GreenBeanFarmersMarketLet me begin my saying that my husband and myself are certainly not the target participant for this kind of challenge.  Both of us being social workers (a profession well known for being grossly overpaid) we regularly strive for a grocery bill of about $75/week.  This already requires the cutting open of empty toothpaste tubes when our fingers have become too weak from squeezing out that last little bit, and the careful monitoring of each others tissue and paper towel use so as to not become glutinous and end up dusting with toilet paper by Sunday.  This cold war depression era attitude is simply rooted in the tongue lashings we imagine to receive from our future house, babies, and savings account, with every dollar spent.  In reality, our thrift is certainly not all out of necessity, as we are blessed to have what we need rather than wanting for it.  Upon contemplating this challenge, we both agreed that it would be a good reminder of just how appreciative we are for what we have, and give us another way to understand and appreciate the reality of the challenge so many face without their choosing.  And I have to admit, my dear husband and I also thought, “Finally!  A socially and professionally appropriate reason to further crush our non-existent spending habits!”  With that, we set forth.

First, we sat down to create a meal plan.  Already we tend to prepare meals similar in ingredients in order to capitalize on purchases and minimize risk of anything going bad/unused.  This absolutely requires, then, a return trip to the store exactly one week later, as our fridge becomes a barren wasteland, colored only by ketchup, soy sauce, and dressings.  (Authors note:  This is not recommended in the event of a pending zombie apocalypse).  We cut out some of the more indulgent recipe’s that float through our rotation in lieu of recipes with shorter ingredient lists and that packed more for the punch (cost value vs. nutrients).  Thinking we had it made, we went with a coup de grace of breakfast for dinner, thereby substituting another meal with the cheapest protein out there – the mighty egg.

In all honesty, I thought we were prepared.   “I’ll run by the store on Monday, price our list, and give you a call if we are over,” I said matter-of-fact-ly to my husband.  It was an excellent plan.  List in hand & phone set to calculator, I set off.

Walking in, I was immediately overwhelmed.  Green beans were the first on our list – simple enough, right?  Well, there’s fresh for $1.99/lb, frozen $.99/16oz, canned $.49/14.5oz, pre-packaged fresh $2.99/12oz – in fact, there are exactly 54 different ways to buy green beans in my grocery store.  And of course there isn’t a “green bean aisle,” which means multiple trips around the store pricing and debating my green bean purchase – then wash, rinse, and repeat for every other item on my list.  If this wasn’t enough to drive a person to run out of the store screaming, I can’t count the number of times I inadvertently hit “C” on my calculator while tossing an item into the basket, thereby setting be back another 15 minutes re-counting expenses.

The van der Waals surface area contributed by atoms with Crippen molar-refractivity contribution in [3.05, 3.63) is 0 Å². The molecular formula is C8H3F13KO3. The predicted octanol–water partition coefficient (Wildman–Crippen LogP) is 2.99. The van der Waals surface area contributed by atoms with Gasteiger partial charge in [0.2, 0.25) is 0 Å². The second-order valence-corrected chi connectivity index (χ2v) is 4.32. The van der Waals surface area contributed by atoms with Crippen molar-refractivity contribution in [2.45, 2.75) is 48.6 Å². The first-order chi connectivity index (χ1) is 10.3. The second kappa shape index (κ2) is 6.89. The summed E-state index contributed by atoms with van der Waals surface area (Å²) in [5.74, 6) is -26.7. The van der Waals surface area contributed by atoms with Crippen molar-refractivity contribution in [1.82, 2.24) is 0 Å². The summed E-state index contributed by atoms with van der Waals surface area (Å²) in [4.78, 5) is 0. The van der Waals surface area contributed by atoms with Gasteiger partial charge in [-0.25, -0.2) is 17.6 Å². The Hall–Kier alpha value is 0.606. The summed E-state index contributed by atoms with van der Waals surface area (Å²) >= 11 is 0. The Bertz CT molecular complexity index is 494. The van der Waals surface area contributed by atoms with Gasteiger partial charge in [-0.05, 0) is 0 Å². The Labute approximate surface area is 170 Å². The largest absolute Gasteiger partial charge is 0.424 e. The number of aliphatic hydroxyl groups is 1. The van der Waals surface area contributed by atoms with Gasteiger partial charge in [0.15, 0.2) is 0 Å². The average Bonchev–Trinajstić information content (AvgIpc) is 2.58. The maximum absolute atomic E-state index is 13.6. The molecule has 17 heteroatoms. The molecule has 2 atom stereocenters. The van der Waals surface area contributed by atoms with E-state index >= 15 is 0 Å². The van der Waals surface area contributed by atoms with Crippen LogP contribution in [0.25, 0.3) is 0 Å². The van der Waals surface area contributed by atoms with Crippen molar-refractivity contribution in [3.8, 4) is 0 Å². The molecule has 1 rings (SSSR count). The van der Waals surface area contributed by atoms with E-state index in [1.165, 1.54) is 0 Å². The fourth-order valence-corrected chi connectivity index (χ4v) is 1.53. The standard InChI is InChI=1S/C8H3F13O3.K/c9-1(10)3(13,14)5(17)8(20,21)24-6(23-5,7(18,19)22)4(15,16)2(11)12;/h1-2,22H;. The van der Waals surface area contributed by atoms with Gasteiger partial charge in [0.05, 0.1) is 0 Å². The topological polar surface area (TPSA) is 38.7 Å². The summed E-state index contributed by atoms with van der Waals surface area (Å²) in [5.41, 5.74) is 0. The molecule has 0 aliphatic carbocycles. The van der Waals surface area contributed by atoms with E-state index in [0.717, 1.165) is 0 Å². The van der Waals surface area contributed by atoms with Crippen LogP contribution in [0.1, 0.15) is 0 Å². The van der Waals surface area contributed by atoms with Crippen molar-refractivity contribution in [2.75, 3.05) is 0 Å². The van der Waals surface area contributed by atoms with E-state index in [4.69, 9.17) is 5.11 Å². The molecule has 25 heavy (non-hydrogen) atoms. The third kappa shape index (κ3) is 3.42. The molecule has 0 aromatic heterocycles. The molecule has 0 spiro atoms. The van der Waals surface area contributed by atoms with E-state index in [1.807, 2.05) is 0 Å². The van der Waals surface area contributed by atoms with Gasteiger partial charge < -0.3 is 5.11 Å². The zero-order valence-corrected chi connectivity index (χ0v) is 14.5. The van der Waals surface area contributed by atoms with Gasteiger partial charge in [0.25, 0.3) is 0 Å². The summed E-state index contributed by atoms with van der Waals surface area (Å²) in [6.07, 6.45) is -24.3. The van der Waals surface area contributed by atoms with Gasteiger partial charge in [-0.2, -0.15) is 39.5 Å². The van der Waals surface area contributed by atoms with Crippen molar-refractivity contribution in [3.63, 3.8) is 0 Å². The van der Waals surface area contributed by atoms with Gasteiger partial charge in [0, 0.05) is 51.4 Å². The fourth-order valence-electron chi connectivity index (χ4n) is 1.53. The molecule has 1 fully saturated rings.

An hour and a half later I could be found curled in a tight ball of anxiety, hiding in the bread aisle, crying on the phone to my husband.  Ok, I may be exaggerating.  But, if we hadn’t been on a food stamp budget this week I definitely would have needed a trip to the neighborhood watering hole.

In reflection, it was not only the shopping that was stressful.  Planning meals on a tiny budget was difficult.  Is it possible to cut costs elsewhere to allow for purchase of fresh foods?  Can we justify the $1.49 increase for whole grain bread?  Certainly most organic, natural, or “clean” foods would be out of reach for us – which are most negotiable?  Was peanut butter ($3.49) a better investment than milk ($2.75)?  These decisions took considerable time and delegation.  And heaven forbid we run out of shampoo ($5.99) or detergent ($4.99) that week – we’d need a whole week of breakfast for dinner (secretly sounds awesome – how much for pancakes)?

Most of us are fortunate enough to find grocery shopping stressful because of all those damn people who stop their carts in the middle of the aisle, or the little humans running around screaming for candy (or is that just me?).  In doing this project, we learned to further appreciate the luxury of being able to set our own food budge and the flexibility to absorb unusual costs or purchases that arise along the way.

So, next time you go shopping with a big cart and open wallet, pause for a moment in that stress and feel thankful for your good fortune that today you are able to afford those items in your cart…and that you don’t have to thoroughly investigate 54 types of green beans just to make one casserole.

Learn more about the Food Stamp Challenge Here.